South Dakota Native Plant Research
Liliaceae: Allium stellatum

Liliaceae: Allium stellatum


Download Seed: Pink wild onion seed is dark black in color. (52 KB)

Download Seedling: Allium seedling grown in research garden at Oak Lake Research Station near Brookings, SD. (126 KB)

Download Vegetative: The leaves are 1-4 mm wide. (117 KB)

Download Flowering: The inflorescence is an umbel. (962 KB)

Download Fruiting: Allium produces fruit in late August. (777 KB)

Download Allium plant . (538 KB)

Download A. stellatum onion bulb (578 KB)

Family Name


Common Name

Autumn Onion, Prairie Onion, Pink wild onion

Native American Name

Dakota: Psin


Allium stellatum is a perennial herb, arising from a bulb as a leafless scape growing from 20 to 60 cm tall. The stem is surrounded by grass-like lanceolate basal leaves that are up to 30 long. The leaves die back as the rounded umbel of pink to purple flowers emerge at the end of the scape in late summer. The umbel is 5–8 cm across, and each of the flowers has 6 tepals that flare outward and are about 6 mm long. The stamens are exerted, and the pistil has 6 locules. The fruit is a capsule with usually 1 seed per locule. This species is commonly found on prairies and hillsides.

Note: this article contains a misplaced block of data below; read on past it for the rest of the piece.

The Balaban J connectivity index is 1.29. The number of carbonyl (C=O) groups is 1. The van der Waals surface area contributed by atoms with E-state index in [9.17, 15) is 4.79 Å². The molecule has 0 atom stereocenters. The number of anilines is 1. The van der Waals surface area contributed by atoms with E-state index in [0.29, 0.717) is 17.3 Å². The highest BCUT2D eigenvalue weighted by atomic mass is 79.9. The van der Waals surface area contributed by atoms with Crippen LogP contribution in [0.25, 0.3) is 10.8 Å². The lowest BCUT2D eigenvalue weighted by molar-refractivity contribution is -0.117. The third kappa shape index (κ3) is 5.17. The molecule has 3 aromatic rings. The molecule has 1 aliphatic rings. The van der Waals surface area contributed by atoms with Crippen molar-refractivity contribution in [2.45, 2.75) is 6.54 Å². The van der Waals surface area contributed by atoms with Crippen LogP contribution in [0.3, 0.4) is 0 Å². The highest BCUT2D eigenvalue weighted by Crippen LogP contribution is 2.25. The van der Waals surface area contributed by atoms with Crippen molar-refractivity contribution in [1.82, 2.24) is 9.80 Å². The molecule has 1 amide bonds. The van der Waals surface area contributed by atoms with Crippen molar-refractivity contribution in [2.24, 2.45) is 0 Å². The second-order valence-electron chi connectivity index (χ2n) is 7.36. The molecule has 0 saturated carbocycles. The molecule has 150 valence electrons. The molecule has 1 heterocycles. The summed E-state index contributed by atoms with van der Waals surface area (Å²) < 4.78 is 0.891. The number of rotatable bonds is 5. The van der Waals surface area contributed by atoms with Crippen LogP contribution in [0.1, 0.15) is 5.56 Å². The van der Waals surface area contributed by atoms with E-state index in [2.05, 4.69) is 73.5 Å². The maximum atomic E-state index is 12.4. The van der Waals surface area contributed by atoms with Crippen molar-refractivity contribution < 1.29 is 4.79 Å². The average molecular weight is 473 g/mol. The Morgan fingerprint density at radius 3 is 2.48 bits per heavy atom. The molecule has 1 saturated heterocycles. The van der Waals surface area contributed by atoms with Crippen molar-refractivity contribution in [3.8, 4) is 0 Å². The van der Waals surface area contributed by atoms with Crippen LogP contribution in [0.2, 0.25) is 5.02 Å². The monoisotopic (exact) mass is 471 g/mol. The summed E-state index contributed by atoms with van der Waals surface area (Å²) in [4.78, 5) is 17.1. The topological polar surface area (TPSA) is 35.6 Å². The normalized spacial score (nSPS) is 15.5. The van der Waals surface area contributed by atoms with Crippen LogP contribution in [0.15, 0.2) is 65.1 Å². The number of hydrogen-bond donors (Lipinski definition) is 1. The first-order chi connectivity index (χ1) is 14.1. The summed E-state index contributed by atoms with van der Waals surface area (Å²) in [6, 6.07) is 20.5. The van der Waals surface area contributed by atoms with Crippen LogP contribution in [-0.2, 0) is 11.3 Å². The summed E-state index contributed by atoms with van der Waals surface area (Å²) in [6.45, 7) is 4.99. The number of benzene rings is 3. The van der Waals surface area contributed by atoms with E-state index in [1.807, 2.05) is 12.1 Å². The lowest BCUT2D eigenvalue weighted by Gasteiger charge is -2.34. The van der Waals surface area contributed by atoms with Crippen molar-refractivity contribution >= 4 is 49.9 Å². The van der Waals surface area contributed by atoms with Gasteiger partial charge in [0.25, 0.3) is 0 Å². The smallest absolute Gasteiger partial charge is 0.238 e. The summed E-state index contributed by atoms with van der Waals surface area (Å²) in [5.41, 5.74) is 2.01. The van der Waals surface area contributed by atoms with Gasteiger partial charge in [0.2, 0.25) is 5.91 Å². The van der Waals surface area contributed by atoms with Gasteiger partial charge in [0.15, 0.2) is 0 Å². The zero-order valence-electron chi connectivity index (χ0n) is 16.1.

Additional Notes

The bulbs of prairie onions are very strong but can be eaten raw or used in the same manner as domestic onions. In the garden, they are a good attractant for butterflies and are tolerant of deer.

Horticulture Notes

Seed Collection: Collect seed in late August or September
Germination: Scarify or fall sow for spring germination
Soils: Will grow in most soils.
Light: Full sun to partial shade
Water: Moist to dry.
Notes: Seed will be black in color when mature and have an onion-like odor

Liliaceae: Allium stellatum